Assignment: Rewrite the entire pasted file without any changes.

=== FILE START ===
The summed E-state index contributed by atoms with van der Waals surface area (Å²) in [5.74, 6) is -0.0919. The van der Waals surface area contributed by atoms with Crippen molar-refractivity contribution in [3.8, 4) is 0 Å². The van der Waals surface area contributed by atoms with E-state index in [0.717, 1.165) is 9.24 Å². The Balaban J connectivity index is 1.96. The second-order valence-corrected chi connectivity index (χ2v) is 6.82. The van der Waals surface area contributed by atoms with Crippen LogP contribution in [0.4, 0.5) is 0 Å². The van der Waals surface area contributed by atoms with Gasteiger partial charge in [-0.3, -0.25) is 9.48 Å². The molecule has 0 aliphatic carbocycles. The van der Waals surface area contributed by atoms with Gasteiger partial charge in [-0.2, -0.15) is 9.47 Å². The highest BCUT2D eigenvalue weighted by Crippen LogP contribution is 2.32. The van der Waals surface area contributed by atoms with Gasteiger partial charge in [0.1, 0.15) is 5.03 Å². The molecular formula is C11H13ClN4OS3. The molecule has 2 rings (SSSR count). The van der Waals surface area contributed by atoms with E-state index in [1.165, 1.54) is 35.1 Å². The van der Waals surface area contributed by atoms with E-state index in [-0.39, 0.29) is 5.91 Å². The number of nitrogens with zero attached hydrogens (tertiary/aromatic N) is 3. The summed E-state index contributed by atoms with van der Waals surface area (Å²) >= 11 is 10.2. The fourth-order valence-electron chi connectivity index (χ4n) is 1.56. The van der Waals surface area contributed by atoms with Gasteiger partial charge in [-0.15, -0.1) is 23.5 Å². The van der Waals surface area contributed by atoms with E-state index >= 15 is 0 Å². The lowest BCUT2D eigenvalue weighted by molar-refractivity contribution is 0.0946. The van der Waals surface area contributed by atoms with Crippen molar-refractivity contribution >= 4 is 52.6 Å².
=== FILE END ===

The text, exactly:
The summed E-state index contributed by atoms with van der Waals surface area (Å²) in [5.74, 6) is -0.0919. The van der Waals surface area contributed by atoms with Crippen molar-refractivity contribution in [3.8, 4) is 0 Å². The van der Waals surface area contributed by atoms with E-state index in [0.717, 1.165) is 9.24 Å². The Balaban J connectivity index is 1.96. The second-order valence-corrected chi connectivity index (χ2v) is 6.82. The van der Waals surface area contributed by atoms with Crippen LogP contribution in [0.4, 0.5) is 0 Å². The van der Waals surface area contributed by atoms with Gasteiger partial charge in [-0.3, -0.25) is 9.48 Å². The molecule has 0 aliphatic carbocycles. The van der Waals surface area contributed by atoms with Gasteiger partial charge in [-0.2, -0.15) is 9.47 Å². The highest BCUT2D eigenvalue weighted by Crippen LogP contribution is 2.32. The van der Waals surface area contributed by atoms with Gasteiger partial charge in [0.1, 0.15) is 5.03 Å². The molecular formula is C11H13ClN4OS3. The molecule has 2 rings (SSSR count). The van der Waals surface area contributed by atoms with E-state index in [1.165, 1.54) is 35.1 Å². The van der Waals surface area contributed by atoms with E-state index in [-0.39, 0.29) is 5.91 Å². The number of nitrogens with zero attached hydrogens (tertiary/aromatic N) is 3. The summed E-state index contributed by atoms with van der Waals surface area (Å²) >= 11 is 10.2. The fourth-order valence-electron chi connectivity index (χ4n) is 1.56. The van der Waals surface area contributed by atoms with Gasteiger partial charge in [-0.15, -0.1) is 23.5 Å². The van der Waals surface area contributed by atoms with E-state index >= 15 is 0 Å². The lowest BCUT2D eigenvalue weighted by molar-refractivity contribution is 0.0946. The van der Waals surface area contributed by atoms with Crippen molar-refractivity contribution >= 4 is 52.6 Å².